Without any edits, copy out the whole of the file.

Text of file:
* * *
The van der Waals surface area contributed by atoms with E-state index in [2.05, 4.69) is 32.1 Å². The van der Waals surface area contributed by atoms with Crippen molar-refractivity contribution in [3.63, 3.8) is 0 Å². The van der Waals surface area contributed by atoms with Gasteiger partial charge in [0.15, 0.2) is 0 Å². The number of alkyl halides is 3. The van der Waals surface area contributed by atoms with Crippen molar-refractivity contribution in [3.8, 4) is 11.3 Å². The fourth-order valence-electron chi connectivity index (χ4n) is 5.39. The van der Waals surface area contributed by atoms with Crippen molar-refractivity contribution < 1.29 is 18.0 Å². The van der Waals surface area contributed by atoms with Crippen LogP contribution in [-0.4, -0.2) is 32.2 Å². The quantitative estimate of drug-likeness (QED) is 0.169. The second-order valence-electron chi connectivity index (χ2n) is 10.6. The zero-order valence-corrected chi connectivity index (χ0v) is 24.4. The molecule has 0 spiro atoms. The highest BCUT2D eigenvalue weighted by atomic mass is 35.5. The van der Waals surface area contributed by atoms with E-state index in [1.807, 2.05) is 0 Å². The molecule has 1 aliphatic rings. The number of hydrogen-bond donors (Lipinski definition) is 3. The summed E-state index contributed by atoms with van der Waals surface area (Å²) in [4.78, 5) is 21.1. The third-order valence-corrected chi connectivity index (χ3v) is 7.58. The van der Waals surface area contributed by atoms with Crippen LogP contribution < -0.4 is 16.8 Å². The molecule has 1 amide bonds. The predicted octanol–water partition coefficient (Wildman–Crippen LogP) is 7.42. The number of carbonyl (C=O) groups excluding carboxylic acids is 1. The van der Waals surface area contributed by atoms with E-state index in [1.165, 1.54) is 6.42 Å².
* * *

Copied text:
The van der Waals surface area contributed by atoms with E-state index in [2.05, 4.69) is 32.1 Å². The van der Waals surface area contributed by atoms with Crippen molar-refractivity contribution in [3.63, 3.8) is 0 Å². The van der Waals surface area contributed by atoms with Gasteiger partial charge in [0.15, 0.2) is 0 Å². The number of alkyl halides is 3. The van der Waals surface area contributed by atoms with Crippen molar-refractivity contribution in [3.8, 4) is 11.3 Å². The fourth-order valence-electron chi connectivity index (χ4n) is 5.39. The van der Waals surface area contributed by atoms with Crippen molar-refractivity contribution < 1.29 is 18.0 Å². The van der Waals surface area contributed by atoms with Crippen LogP contribution in [-0.4, -0.2) is 32.2 Å². The quantitative estimate of drug-likeness (QED) is 0.169. The second-order valence-electron chi connectivity index (χ2n) is 10.6. The zero-order valence-corrected chi connectivity index (χ0v) is 24.4. The molecule has 0 spiro atoms. The highest BCUT2D eigenvalue weighted by atomic mass is 35.5. The van der Waals surface area contributed by atoms with E-state index in [1.807, 2.05) is 0 Å². The molecule has 1 aliphatic rings. The number of hydrogen-bond donors (Lipinski definition) is 3. The summed E-state index contributed by atoms with van der Waals surface area (Å²) in [4.78, 5) is 21.1. The third-order valence-corrected chi connectivity index (χ3v) is 7.58. The van der Waals surface area contributed by atoms with Crippen LogP contribution < -0.4 is 16.8 Å². The molecule has 1 amide bonds. The predicted octanol–water partition coefficient (Wildman–Crippen LogP) is 7.42. The number of carbonyl (C=O) groups excluding carboxylic acids is 1. The van der Waals surface area contributed by atoms with E-state index in [1.165, 1.54) is 6.42 Å².